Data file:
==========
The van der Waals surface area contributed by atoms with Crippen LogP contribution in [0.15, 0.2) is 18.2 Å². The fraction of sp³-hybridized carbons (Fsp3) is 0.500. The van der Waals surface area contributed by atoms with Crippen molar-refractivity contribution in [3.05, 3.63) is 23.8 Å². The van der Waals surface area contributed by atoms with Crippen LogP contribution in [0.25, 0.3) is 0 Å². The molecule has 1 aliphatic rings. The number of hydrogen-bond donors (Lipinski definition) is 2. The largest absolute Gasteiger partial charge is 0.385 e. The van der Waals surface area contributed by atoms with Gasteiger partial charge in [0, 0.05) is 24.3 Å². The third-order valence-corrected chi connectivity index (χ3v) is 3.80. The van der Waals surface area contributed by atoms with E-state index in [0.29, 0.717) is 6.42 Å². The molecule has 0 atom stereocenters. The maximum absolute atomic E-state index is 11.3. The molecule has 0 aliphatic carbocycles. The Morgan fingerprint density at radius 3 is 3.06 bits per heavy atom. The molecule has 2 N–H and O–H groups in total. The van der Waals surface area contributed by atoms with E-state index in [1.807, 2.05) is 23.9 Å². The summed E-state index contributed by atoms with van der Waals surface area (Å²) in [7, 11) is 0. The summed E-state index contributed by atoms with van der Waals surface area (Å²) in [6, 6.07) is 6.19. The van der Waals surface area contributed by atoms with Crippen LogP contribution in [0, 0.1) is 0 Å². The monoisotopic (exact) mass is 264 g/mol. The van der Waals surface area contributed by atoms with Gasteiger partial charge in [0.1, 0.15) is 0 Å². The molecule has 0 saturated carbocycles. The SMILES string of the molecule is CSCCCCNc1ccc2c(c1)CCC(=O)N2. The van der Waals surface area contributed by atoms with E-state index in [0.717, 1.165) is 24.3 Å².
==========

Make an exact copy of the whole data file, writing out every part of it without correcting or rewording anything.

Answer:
The van der Waals surface area contributed by atoms with Crippen LogP contribution in [0.15, 0.2) is 18.2 Å². The fraction of sp³-hybridized carbons (Fsp3) is 0.500. The van der Waals surface area contributed by atoms with Crippen molar-refractivity contribution in [3.05, 3.63) is 23.8 Å². The van der Waals surface area contributed by atoms with Crippen LogP contribution in [0.25, 0.3) is 0 Å². The molecule has 1 aliphatic rings. The number of hydrogen-bond donors (Lipinski definition) is 2. The largest absolute Gasteiger partial charge is 0.385 e. The van der Waals surface area contributed by atoms with Gasteiger partial charge in [0, 0.05) is 24.3 Å². The third-order valence-corrected chi connectivity index (χ3v) is 3.80. The van der Waals surface area contributed by atoms with E-state index in [0.29, 0.717) is 6.42 Å². The molecule has 0 atom stereocenters. The maximum absolute atomic E-state index is 11.3. The molecule has 0 aliphatic carbocycles. The Morgan fingerprint density at radius 3 is 3.06 bits per heavy atom. The molecule has 2 N–H and O–H groups in total. The van der Waals surface area contributed by atoms with E-state index in [1.807, 2.05) is 23.9 Å². The summed E-state index contributed by atoms with van der Waals surface area (Å²) in [7, 11) is 0. The summed E-state index contributed by atoms with van der Waals surface area (Å²) in [6, 6.07) is 6.19. The van der Waals surface area contributed by atoms with Crippen LogP contribution in [0, 0.1) is 0 Å². The monoisotopic (exact) mass is 264 g/mol. The van der Waals surface area contributed by atoms with Gasteiger partial charge in [0.1, 0.15) is 0 Å². The molecule has 0 saturated carbocycles. The SMILES string of the molecule is CSCCCCNc1ccc2c(c1)CCC(=O)N2. The van der Waals surface area contributed by atoms with E-state index in [0.717, 1.165) is 24.3 Å².